It was Hemingway who said that retirement is the ugliest word in the English language.
It represents one of the biggest changes in someone’s life. It is that virtual cliff off which we plummet at a time when we feel that so much more can be given.
Even more so when it happens at a time that isn’t of one’s own choosing. As is the wont of politicians and football managers.
A lot has been written about the luck which Enda Kenny has enjoyed throughout his political career.
And that he has, but not only in political terms.
Throughout his life, Enda has always been one to keep an eye on the bigger picture. He was never consumed in politics to the extent that he blocked out all else. And it is this energy that has brought him to retirement in the finest of physical states.
On any given day, Enda Kenny was only a thought or two away from a cycle trip, a hike up Nephin, or taking his seat at a football match. He is a man who takes wonder in the ordinary, who does not need to be at the complex centre of power to feel the confidence he needs to live a full existence.
And it is this which will stand to him from next month, when he walks away as Taoiseach, and begins the countdown to the next election, when he will formally end his career as a TD for Mayo.
It will be interesting to see what next he turns his hand to. They say that a person can stand almost anything except a succession of ordinary days. Enda Kenny has known more days that were extraordinary than ordinary. Going all the way from Mayo to the White House, to hobnobbing with queens and prime ministers and presidents. Cocooned in the corridors of power, it is very easy to become addicted to it, to be reluctant to let it go, for fear that loosening your grip on it is somehow letting go a large part of the person you are.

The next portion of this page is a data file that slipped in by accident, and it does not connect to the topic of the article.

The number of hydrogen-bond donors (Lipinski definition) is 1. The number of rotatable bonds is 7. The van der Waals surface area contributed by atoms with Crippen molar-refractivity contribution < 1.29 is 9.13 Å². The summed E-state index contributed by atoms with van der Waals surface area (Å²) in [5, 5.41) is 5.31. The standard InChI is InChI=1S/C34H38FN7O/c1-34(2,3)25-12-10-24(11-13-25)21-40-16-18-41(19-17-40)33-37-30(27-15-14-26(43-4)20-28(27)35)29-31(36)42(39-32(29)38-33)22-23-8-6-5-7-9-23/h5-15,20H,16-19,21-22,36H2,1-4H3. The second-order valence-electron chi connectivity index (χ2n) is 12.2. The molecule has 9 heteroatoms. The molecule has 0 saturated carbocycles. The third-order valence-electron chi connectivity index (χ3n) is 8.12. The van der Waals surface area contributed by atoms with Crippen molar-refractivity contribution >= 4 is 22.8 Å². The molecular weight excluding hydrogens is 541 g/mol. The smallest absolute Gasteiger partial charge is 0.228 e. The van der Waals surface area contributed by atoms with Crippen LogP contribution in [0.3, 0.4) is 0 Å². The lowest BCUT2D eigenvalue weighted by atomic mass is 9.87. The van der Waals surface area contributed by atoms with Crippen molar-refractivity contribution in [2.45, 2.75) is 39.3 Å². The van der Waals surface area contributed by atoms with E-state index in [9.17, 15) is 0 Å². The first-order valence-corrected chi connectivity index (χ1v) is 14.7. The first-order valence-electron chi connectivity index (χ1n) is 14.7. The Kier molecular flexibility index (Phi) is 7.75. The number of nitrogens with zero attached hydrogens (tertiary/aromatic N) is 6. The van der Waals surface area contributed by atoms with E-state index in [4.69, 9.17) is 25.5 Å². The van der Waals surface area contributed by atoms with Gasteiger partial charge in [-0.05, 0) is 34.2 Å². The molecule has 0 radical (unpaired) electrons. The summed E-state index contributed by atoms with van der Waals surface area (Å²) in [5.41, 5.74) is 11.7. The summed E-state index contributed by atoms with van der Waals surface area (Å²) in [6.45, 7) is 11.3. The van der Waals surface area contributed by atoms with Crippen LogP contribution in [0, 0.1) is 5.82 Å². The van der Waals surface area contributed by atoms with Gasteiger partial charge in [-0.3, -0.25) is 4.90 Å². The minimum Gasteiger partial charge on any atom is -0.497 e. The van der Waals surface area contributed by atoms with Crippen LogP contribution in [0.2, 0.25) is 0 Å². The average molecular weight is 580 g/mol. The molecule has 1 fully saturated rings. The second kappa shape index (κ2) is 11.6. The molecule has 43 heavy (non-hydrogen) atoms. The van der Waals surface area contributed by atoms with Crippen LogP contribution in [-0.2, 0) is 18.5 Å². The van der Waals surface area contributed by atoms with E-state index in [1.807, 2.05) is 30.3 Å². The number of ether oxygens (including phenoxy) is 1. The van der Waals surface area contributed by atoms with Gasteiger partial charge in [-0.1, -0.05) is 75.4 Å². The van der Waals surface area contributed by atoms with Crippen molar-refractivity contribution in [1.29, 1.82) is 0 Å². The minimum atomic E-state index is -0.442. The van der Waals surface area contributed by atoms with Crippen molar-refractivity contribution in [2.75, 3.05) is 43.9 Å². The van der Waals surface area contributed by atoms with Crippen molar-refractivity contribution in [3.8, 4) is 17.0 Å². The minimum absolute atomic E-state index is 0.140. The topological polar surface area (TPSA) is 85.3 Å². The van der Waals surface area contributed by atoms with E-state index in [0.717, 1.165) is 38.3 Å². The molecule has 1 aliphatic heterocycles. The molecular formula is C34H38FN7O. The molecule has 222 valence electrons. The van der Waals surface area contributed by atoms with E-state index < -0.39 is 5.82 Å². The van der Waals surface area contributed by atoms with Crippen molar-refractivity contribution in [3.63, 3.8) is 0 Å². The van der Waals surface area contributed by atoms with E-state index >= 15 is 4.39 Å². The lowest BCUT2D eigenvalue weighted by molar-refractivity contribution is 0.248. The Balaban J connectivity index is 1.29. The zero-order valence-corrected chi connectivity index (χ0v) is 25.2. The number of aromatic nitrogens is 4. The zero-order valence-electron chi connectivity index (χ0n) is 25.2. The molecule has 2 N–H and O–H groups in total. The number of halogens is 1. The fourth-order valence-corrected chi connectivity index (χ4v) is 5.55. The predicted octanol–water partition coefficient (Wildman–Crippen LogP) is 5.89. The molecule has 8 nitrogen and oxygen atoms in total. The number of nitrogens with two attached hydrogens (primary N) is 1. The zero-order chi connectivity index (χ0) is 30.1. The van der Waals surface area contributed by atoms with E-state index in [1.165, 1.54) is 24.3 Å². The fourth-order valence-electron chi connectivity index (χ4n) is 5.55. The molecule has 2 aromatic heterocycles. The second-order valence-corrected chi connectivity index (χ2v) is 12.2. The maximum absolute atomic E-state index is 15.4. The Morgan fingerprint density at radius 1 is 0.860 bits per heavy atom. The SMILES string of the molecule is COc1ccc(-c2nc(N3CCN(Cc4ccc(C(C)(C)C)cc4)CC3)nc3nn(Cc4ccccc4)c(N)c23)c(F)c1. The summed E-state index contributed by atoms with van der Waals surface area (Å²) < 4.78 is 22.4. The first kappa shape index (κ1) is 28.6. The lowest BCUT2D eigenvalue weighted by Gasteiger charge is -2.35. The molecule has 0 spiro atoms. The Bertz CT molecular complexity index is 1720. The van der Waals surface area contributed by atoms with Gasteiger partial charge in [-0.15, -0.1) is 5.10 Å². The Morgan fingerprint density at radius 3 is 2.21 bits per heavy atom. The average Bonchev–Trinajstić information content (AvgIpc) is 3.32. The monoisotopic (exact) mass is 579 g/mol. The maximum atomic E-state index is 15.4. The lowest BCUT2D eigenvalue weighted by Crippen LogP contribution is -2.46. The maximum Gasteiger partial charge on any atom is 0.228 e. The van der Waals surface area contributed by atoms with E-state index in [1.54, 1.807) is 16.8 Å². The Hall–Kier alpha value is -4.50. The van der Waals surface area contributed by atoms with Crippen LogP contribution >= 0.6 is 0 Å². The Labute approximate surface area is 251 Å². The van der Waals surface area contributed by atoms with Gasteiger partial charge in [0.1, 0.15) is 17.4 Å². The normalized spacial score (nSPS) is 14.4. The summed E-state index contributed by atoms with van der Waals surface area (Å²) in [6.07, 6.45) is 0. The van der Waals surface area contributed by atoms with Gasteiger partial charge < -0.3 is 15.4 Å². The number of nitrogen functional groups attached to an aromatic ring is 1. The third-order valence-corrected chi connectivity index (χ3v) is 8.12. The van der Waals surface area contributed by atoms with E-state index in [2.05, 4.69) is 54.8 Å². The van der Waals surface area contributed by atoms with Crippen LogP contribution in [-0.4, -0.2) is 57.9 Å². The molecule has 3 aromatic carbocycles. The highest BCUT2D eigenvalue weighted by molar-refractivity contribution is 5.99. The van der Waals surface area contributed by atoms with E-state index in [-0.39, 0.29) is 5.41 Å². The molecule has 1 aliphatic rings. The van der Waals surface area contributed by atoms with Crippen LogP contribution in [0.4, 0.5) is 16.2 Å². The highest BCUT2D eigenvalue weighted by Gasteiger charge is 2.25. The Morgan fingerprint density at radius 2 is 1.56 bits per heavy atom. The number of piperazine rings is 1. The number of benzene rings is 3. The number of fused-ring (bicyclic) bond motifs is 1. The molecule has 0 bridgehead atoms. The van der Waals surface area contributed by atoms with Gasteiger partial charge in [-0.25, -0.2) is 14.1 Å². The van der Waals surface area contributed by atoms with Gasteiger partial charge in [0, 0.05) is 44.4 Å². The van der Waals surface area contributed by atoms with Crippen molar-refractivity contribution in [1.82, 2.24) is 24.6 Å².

He is fortunate to leave politics with his health in fine fettle, with his nerves intact, with his great sense of self-confidence that has emboldened him in the difficult last few months.
Enda always had one big game left in him. His speech against the Vatican, his White House speech, his easy manner with leaders, and I am certain that he will use this ability to reinvent himself and his image once again. From the cover of Time magazine as the man who resurrected Ireland, his CV has enough positives on it to ensure that he can still put himself forward for big international gigs.
While there is no doubting the sentimentality of the approach to his final walk through a doorway he has entered for more than 40 years, the contacts and the impression he has made overseas will enable Enda Kenny to see his departure from Leinster House, as the beginning of a new chapter.
I remember former MEP Mark Killilea telling me many years ago that while he enjoyed the largesse and the pomp and power of the EU institutions in Brussels, there was no feeling to better that which entered his heart when he turned in the driveway of his home in Belclare on a Thursday evening.
I feel Enda has known this all along, and is well prepared for the next chapter in his life, one that could be the most rewarding and satisfying yet, one without the checks and balances of modern premiership.
There will be another day for examining your political legacy, but for now, a sense of gratitude for one of our own, “a local lad done well.”
Enda, go raibh míle maith agat as na blianta atá caite agat mar Sheirbhíseach Poiblí, agus tú ag déanamh do sheacht ndícheall Maigh Eo a bhrú chun cinn, agus tá súil againn agus tú imithe ar scor anois, go bhfeicfidh tú Sam Maguire ag tarraingt ar an ‘Mall’ tráthnóna Luan éigin amach anseo. Go raibh míle maith agat as gach rud agus guímid gach rath ar do bhean chéile Fionnuala agus ar do chlann ar fad agus buíochas leo as tú a roinnt linn ar feadh na mblianta seo ar fad.”
Enda, thank you very much for your years of public service, for pushing the cause of Mayo whenever you could, and we hope that in retirement, you will yet see Sam Maguire come into the Mall some Monday night in the near future. Thanks for everything and good wishes to your wife Fionnuala and your family for sharing you with us all those years.